Monday, March 11, 2013

Science-fiction Literature & Google doodle

Google doodle | Douglas Noel Adams

Google celebrates Douglas Noel Adams and his famous science-fiction series "The Hitchhiker's Guide to the Galaxy" with an amazing doodle. 

Douglas Noel Adams (11 March 1952 - 11 May 2001) was an English writer, humorist and dramatist. 

Today's interactive Google doodle dives deep into Adams lore. The cup of tea calls back Adams's series of Dirk Gently detective novels. 
Opening the door on the left reveals Marvin, the paranoid android from the Hitchhiker's series. 
And the digital pad plays short animations that crack wise about everything from the fictitious "babel fish" to the classic Adams quote, "The knack (to flying) lies in learning how to throw yourself at the ground and miss."

So, Google created a visual interactive Hitch Hikers doodle logo, with a live Guide reprising visual versions of famous entries, from th Earth being Mostly Harmless, the origin of the universe in a sneeze, what Deep Thought was all about, how to fly by aiming yourself at the ground and missing and what to do with a towel.

It includes Marvin the Paranoid Android (behind that door); the Dirk Gently detective novel The Long Dark Tea-Time of the Soul, if not also Arthur Dent’s tea in “Guide’; the requisite space-travel towel, which he wrote ”is about the most massively useful thing an interstellar hitchhiker can have”; the language-translating (stick it in your ear) Babel fish; and of course “42” — aka computer Deep Thought’s answer to the Ultimate Question of Life, the Universe and Everything.

This month marks another important Adams milestone. Last Friday was the 35th anniversary of his radio drama "The Hitchhiker's Guide to the Galaxy." Few remember that the BBC radio show predates the books and TV show.  

Adams wrote with Monty Python’s Graham Chapman early in his career but is the author of books as The Restaurant at the End of the Universe (1980), Life, the Universe and Everything (1982), So Long, and Thanks for All the Fish (1984) and Mostly Harmless (1992). 

Interesting, Adams wrote "The Internet: The Last Battleground of the 20th century" (radio series) in 2000.  And a computer game Starship Titanic in 1996.

In 2005, The Hitchhiker's Guide to the Galaxy was adapted to a British-American comic science fiction film released in 2005. It is dedicated "to Douglas".

“Douglas Adams was a genius. He was a profound and brilliant British humorist who was also a very reluctant novelist,”  

I wrote about Neil Gaiman and his "Coraline" in July, 17 2012th to celebrate the 10th anniversary Coraline's first edition. Here the link.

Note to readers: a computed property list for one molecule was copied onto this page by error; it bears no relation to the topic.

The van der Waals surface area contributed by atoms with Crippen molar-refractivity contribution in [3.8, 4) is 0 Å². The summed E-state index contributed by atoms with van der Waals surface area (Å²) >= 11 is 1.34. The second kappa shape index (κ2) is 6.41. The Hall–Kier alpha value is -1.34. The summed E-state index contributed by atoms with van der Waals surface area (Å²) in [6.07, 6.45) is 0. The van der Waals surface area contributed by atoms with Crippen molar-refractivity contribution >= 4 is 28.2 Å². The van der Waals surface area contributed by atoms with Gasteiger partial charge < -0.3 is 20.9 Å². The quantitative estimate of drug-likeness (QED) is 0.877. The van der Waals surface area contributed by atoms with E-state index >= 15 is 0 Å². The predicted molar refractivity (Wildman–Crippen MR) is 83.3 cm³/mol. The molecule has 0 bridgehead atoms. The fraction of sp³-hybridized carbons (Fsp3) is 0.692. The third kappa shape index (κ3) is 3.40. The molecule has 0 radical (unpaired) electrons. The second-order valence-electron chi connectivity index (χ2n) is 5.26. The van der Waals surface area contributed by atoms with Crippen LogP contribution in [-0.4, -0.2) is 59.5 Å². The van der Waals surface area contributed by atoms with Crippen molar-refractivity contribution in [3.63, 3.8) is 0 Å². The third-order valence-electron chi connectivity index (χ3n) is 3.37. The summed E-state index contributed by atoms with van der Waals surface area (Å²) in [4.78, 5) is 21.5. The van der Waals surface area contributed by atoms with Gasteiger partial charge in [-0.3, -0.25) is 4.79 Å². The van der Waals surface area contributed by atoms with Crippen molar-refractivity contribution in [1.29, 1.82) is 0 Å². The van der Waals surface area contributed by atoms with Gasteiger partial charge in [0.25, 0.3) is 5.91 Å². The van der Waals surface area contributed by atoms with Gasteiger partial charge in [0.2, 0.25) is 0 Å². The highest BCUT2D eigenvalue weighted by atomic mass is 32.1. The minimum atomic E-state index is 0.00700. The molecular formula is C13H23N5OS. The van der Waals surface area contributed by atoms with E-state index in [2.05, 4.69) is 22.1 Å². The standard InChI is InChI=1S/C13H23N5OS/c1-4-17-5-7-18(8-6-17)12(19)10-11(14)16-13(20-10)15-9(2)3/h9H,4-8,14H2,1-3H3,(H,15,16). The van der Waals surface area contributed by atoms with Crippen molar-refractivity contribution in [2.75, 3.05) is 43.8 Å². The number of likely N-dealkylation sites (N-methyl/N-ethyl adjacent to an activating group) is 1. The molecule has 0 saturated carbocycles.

"Celebrating ten years of Neil Gaiman’s first modern classic for young readers, this must-have anniversary edition is enriched with a brand-new foreword from the author, a reader’s guide, and more."

Gaiman, acclaimed for such works as “American Gods,” or Coraline, “The Graveyard Book” and “Sandman" cherishes the friendship they had for more than a decade.

“Most writers become novelists because they like writing novels,” says Gaiman, who authored the companion book Don’t Panic: Douglas Adams & the Hitchhiker’s Guide to the Galaxy. 

“Douglas wrote a radio series that then became a huge and enormously successful novel, so he found himself stuck as an incredibly reluctant novelist who would have to be locked in a room by his publisher to finish a book.” 

“I love deadlines,” Adams famously said. “I love the whooshing sound they make as they go by.”


Love Google doodles! They could be introduced in any curriculum as I already wrote. And I write a lot of Google doodles. It combines creativity, digital culture and motivation to fantastic school lessons. You must think about it.

Here, a good motivation to one or two lessons about Science-Fiction in Literature. 

You must prepare some good pedagogical activities and open them to the creativity of your students.

And now, another digital resource: The original movie trailer for Hitchhiker's Guide To The Galaxy. Don't panic.

The day that Adams died (May 11, 2001) Oxford University professor and author Richard Dawkins wrote:

"Science has lost a friend, literature has lost a luminary, the mountain gorilla and the black rhino have lost a gallant defender (he once climbed Kilimanjaro in a rhino suit to raise money to fight the cretinous trade in rhino horn), Apple Computer has lost its most eloquent apologist."


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Quotes: The Washington Post "Neil Gaiman remembers 'genius' of 'Hitchhiker's Guide' humorist".

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